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With online education continuing to evolve at a gradual pace, employers are still not completely familiar with this type of curriculum and what it is comprised of. The battle to have executives and small business owners become more aware of the credentials of distance learning programs is ongoing. Until more online graduates become present in the working world, the reputation of their degree will typically remain less than favorable in comparison to degrees earned through traditional means.

Nevertheless, there are students who feel an online education could carry significant weight. University of Texas graduate Elizabeth Bleil explains, “It depends on the willingness of the student to commit to learning. Self-motivated students who make the most out of their learning experience may come away with a far more in-depth education than someone who sat in the back of the lecture hall.”

Unfortunately, many do not share this perception. Northeastern student, Andrew Schollaert offers his opinion, stating, “I personally don’t think online degrees are perceived very well by the majority of employer’s, relative to a normal degree. This isn’t to say that I think they’re worthless though, but as they are still developing and being regulated, I believe they will be looked down upon unfortunately.” However, Schollaert does see change on the horizon. “With tuition costs constantly increasing and more people turning to online degrees as a result of financial constraints, they will become more generally accepted. I don’t think we have hit that point yet, but I definitely like the concept of online degrees and think they can be a great means of education given the circumstances.”

But it is employers such as Brandon Mendelson who have created barriers for online students. The former business owner refuses to hire any applicant that has earned an online degree – no matter how strong their credentials may be, according to an article published on CNN. In his opinion, the experience of learning online does not come close to that of one which takes place on a physical campus. “I want someone who made the full commitment,” Mendelson said.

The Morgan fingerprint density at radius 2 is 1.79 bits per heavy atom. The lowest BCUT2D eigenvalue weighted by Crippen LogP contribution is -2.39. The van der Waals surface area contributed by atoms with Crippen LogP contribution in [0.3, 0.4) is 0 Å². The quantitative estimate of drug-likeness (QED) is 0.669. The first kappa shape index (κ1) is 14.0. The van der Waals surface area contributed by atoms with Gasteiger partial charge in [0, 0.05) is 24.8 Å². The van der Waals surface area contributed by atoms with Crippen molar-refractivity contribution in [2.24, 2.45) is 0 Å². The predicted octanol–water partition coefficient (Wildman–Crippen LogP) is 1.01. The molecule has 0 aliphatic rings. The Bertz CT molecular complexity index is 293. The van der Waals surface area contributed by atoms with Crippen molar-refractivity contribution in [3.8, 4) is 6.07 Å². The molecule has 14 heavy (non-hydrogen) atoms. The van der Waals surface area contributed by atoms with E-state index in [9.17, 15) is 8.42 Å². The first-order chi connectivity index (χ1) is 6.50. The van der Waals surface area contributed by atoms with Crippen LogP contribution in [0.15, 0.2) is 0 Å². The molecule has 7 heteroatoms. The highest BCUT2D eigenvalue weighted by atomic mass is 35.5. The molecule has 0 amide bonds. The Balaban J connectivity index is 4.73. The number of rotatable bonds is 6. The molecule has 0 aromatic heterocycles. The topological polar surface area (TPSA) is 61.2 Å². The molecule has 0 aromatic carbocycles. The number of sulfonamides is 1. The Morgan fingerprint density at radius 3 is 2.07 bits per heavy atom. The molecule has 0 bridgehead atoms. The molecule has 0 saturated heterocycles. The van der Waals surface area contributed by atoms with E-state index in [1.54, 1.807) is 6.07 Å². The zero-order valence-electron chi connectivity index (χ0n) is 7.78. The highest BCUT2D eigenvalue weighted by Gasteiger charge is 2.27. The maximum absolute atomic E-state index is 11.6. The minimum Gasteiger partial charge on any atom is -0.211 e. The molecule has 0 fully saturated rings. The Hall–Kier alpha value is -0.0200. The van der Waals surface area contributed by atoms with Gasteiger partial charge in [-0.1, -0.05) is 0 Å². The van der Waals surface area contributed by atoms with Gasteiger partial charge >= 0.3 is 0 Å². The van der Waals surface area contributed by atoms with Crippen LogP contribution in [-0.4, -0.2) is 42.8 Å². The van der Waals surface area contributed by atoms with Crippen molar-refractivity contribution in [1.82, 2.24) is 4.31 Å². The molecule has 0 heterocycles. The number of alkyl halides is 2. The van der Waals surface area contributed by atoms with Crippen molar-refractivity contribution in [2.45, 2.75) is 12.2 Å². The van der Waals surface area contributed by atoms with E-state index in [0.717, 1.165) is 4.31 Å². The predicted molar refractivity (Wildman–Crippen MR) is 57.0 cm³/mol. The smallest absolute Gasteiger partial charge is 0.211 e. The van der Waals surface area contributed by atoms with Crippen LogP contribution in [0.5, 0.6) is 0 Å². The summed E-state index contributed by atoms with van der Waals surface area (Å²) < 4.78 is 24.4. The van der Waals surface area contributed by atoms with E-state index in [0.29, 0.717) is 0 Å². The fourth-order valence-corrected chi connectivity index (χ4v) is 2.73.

This stance is fairly common and anticipated by many young professionals. However, Bleil offers some hope. “There is certainly a stigma there, but if you were both working and going to school, they may see the extra effort required to maintain this type of schedule, and realize the value of a candidate who is able to actively apply their education in the work place as they complete their degree,” she said.

It is generally when an interviewer is familiar with distance learning that an online graduate is able to feel accepted. They know that the door is still open, and that they will be able to present their strengths and not have to focus on what is normally perceived as a weakness – their online degree. Still, this can be a further drawback when an interviewer has had a negative experience with a previous hire that held an online degree. Immediately, students feel as if they are being compared to a completely different person – one with less motivation and drive. This can be frustrating, but with the number of online graduates being minuscule in comparison to that of traditional graduates, employers do not have much to compare to. This type of situation has led recruiters to go in a direction that they are more familiar with.

The key here, as Evan Andersen, a 2009 business graduate from Marist College, points out, is to not try to validate your education. “Defending your degree is a waste of time. I just focus on my experience,” Andersen said. “In my experience, internships and real world experience are way more relevant than your GPA.”

With it being difficult to change someone’s perception of an online degree in one conversation, some students suggest you concentrate on the things your interviewer can relate to. Some students find that when they have earned a degree through a combination of both online and traditional classes, their academic achievement is viewed in a more positive light. Still, it does not equate to the praise given to those who have taken all of their courses in a classroom. Students are not blind to this preference, and neither are online schools. This is why some institutions have advised their students not to describe their educational background with the term online. In some cases, this is because a college or university knows that their online courses are identical to those delivered at a physical campus.

Of course if the question is asked (“Was your degree earned online?”), every student is encouraged to be honest and proud to say that they graduated from an online school, despite the fact that following that confirmation, students have then often feel the need to explain why their degree is more valuable than a traditional one. Having to defend your degree can become a frequent occurrence, but with every justification, students are able to enlighten employers on the quality of online education and of the quality of their online MBA.